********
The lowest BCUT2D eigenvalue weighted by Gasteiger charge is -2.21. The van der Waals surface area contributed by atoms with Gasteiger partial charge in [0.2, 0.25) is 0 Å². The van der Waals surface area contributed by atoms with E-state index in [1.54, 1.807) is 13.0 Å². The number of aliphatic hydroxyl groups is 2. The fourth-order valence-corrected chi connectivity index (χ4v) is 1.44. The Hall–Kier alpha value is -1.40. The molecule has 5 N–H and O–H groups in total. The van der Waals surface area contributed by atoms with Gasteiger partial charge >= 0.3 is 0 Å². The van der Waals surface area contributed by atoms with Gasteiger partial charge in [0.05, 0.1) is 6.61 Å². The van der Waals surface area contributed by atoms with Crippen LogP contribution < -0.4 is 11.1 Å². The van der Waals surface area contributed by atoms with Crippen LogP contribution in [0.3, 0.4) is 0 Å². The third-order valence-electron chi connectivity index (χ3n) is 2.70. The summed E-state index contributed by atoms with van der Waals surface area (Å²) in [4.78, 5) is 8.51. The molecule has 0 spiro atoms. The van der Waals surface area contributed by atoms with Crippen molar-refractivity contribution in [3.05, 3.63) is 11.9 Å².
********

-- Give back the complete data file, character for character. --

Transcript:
The lowest BCUT2D eigenvalue weighted by Gasteiger charge is -2.21. The van der Waals surface area contributed by atoms with Gasteiger partial charge in [0.2, 0.25) is 0 Å². The van der Waals surface area contributed by atoms with E-state index in [1.54, 1.807) is 13.0 Å². The number of aliphatic hydroxyl groups is 2. The fourth-order valence-corrected chi connectivity index (χ4v) is 1.44. The Hall–Kier alpha value is -1.40. The molecule has 5 N–H and O–H groups in total. The van der Waals surface area contributed by atoms with Gasteiger partial charge >= 0.3 is 0 Å². The van der Waals surface area contributed by atoms with Gasteiger partial charge in [0.05, 0.1) is 6.61 Å². The van der Waals surface area contributed by atoms with Crippen LogP contribution < -0.4 is 11.1 Å². The van der Waals surface area contributed by atoms with Crippen LogP contribution in [0.3, 0.4) is 0 Å². The third-order valence-electron chi connectivity index (χ3n) is 2.70. The summed E-state index contributed by atoms with van der Waals surface area (Å²) in [4.78, 5) is 8.51. The molecule has 0 spiro atoms. The van der Waals surface area contributed by atoms with Crippen molar-refractivity contribution in [3.05, 3.63) is 11.9 Å².